22 High Street
Phone: 051 325 174



Irish Daily Mail
7 July 2018

The constant quest for the good stuff carries on and I have to say that the bush telegraph can often deliver the goods. A few months ago this network of information intimated that something interesting and exciting was about to happen in Waterford, one of my favourite Irish cities.

And so it has proved, with the return of Peter Everett to his native Urbs Intacta. After Cathal Brugha Street he worked with Michael Quinn at Waterford Castle, then at Chapter One with Ross Lewis and latterly with Graham Neville at Restaurant Forty One on Stephen’s Green. In the world of Irish food, pedigrees don’t come any better than that.

Everett’s has opened in what was, long ago, David Dennison’s Wine Vaults, close to the cathedral and the Theatre Royal. We went for lunch on a sweltering Summer day, basked in the coolness of the air conditioning and had an exceptional lunch. And, because Irish people go somewhat mad when the sun shines for more than a day, we had the place entirely to ourselves. On a Saturday, which is rather shocking when you consider what kind of food is being served here.

From the moment the bread arrived, still warm from the oven, it was clear that this is what you might call a destination restaurant. There was an ethereal baguette and a dark, treacly, nutty soda bread that suggested almost an Irish take on pumpernickel. With butter, you could live on it.

One starter involved a little salad of white crab meat salad bound with mayonnaise and served with a little fresh tomato juice and seasoned with a little pesto.

The other was an interesting take on rillettes, made with free range pork from the excellent Andarl Farm, with beets and cherries. The rillettes were silkily smooth and so dense and compacted that they didn’t need bread or toast for spreading, the gloriously concentrated pigginess enhanced by the earthiness of baby beetroot and the savoury sharpness of cherries.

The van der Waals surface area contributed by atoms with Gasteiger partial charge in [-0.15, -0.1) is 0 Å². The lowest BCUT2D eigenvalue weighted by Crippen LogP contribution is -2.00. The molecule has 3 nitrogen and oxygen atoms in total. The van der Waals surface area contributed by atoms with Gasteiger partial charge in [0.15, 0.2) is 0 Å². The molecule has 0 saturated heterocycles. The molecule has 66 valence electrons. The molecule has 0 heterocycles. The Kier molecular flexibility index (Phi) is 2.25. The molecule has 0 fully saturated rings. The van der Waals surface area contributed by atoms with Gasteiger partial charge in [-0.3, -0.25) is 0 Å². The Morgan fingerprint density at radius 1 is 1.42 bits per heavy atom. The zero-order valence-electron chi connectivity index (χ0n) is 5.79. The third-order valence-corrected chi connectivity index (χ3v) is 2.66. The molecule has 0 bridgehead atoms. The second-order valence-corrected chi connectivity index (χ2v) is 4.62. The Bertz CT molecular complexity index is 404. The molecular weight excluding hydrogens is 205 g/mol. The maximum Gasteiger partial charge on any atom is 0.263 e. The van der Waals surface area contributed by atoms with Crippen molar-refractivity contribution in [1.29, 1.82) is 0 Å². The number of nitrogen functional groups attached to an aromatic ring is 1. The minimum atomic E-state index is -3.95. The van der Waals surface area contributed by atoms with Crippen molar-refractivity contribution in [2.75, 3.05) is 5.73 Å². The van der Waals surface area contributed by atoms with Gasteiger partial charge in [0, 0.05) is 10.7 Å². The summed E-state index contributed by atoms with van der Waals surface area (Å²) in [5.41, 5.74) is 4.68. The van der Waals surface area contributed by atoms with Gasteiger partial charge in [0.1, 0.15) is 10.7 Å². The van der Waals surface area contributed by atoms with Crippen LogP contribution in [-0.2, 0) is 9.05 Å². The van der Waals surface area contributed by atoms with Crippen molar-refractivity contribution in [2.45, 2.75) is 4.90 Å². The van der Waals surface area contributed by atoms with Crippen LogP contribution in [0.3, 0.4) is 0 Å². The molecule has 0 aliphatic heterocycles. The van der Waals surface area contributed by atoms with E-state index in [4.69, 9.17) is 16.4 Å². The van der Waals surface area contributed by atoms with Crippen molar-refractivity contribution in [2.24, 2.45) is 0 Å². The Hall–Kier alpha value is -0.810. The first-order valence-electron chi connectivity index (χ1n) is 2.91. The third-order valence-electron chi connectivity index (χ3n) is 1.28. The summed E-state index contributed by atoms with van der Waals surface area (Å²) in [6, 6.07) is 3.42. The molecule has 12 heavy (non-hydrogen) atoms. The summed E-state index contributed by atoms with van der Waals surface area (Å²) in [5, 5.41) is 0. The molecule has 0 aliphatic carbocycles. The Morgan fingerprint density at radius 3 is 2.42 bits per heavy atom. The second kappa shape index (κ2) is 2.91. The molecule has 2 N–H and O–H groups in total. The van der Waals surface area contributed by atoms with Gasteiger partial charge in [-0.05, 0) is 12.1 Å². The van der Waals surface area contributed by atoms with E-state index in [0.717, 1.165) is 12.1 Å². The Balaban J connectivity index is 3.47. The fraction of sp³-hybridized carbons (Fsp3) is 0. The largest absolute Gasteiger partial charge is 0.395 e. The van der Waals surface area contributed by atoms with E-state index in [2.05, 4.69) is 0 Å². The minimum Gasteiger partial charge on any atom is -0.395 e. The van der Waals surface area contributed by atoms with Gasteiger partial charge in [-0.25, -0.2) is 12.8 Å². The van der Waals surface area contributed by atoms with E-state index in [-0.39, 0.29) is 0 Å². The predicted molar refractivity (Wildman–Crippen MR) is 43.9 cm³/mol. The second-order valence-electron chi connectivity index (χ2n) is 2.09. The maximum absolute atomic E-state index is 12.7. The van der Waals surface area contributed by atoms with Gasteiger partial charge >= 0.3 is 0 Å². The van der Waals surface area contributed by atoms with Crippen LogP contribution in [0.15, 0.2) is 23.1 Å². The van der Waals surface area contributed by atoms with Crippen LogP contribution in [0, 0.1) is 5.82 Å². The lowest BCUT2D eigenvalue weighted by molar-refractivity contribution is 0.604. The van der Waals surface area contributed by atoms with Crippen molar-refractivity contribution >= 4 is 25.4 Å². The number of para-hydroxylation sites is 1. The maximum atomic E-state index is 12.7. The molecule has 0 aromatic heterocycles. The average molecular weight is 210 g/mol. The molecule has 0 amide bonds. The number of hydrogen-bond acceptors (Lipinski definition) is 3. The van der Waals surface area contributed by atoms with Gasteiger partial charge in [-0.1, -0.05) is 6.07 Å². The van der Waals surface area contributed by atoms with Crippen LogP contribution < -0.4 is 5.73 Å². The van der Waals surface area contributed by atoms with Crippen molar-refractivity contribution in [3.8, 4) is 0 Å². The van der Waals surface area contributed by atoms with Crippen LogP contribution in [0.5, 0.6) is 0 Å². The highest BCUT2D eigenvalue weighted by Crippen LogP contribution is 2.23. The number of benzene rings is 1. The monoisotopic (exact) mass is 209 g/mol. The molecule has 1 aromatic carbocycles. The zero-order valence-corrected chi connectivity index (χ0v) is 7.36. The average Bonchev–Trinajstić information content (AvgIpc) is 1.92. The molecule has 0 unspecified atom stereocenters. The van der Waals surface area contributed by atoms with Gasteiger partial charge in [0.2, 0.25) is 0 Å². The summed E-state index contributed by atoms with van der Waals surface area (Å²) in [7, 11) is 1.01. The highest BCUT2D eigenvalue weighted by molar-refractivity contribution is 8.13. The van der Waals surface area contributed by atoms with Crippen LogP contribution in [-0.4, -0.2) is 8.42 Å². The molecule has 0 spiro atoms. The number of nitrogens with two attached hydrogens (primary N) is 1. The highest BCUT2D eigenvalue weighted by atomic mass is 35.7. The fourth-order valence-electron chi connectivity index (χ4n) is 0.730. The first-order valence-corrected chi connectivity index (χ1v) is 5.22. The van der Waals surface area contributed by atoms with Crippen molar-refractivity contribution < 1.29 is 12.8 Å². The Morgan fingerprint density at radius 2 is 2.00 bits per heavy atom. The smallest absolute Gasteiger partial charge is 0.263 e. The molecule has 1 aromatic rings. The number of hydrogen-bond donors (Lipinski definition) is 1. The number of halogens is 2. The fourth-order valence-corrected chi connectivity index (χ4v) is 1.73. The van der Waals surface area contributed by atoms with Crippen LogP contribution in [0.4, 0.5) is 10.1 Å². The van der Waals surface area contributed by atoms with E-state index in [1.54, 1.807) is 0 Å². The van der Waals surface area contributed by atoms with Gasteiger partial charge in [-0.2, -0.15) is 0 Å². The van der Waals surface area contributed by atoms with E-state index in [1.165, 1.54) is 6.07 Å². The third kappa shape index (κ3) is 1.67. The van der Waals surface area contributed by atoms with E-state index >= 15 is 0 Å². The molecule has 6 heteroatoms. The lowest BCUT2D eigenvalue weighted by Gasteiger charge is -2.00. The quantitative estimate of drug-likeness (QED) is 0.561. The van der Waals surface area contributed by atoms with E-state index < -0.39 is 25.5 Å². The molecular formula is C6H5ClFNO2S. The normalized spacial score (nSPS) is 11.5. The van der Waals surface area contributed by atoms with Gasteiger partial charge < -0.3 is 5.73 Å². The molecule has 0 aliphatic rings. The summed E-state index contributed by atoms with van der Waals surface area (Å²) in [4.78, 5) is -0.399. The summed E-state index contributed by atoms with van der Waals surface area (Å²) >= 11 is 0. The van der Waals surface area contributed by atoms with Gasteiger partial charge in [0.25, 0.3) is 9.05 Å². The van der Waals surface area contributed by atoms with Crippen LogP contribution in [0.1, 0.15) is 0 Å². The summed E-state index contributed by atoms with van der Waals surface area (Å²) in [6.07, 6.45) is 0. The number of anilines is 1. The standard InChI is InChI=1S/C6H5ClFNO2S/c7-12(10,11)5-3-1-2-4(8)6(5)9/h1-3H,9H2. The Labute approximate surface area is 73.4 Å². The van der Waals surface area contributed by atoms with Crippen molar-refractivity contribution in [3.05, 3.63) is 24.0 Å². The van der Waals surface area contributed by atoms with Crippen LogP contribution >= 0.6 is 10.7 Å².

It’s always tempting to misquote Archbishop Cranmer and refer to the piece of cod that passeth all understanding but the one here, served with a prawn and brandy bisque was certainly beyond my ken in terms of how perfect it was. It was one of those moments when I was able to tell myself, quite truthfully, that I couldn’t possibly do this at home.

There was the piece of cod, indeed, skinless and cooked to the nanosecond of just-doneness, sitting in a shallow pool of the most concentrated, rich bisque imaginable, the kind of bisque that could be diluted to make perfectly acceptable lesser bisques that nobody would complain about. A bisque to conjure with. It was outstanding and, in combination with perfectly cooked cod, was, well... just perfect.

Our other main was perhaps not the most Summery of dishes. Slow cooked lamb neck, a cut full of flavour, had been deboned and formed into a kind of cylinder and topped with a mint and mustard crumb. With impeccable potatoes boulangère (let’s see more of these please), a purée of fresh garlic, baby broad beans and a little wilted lettuce, this was pure Gallic indulgence. Bistro with real style, élan and éclat.

We finished with, and shared, some Irish cheeses in excellent condition, including the Wexford take on Époisses, the lovely, spoonable Hummingbark, and a blissfully beautiful and simple dessert: purée of fresh peach, that tasted intensely of itself, topped with a little burnt butter sponge, in turn topped with a velvet-smooth, hauntingly exotic elderflower sorbet.

This was even better than it sounds, Summer distilled and served on a plate. It was the best pudding I’ve had this year.

Everett’s is a gem. It’s not for everyone, of course. If you judge a restaurant on quantity rather than the quality of the food, you will possibly feel let down. Everett’s is about something else entirely, the transformation of good raw materials into something that lives on in memory long after the last forkful has been swallowed.

Beat a path to its door. With four glasses of wine, our bill came to €81.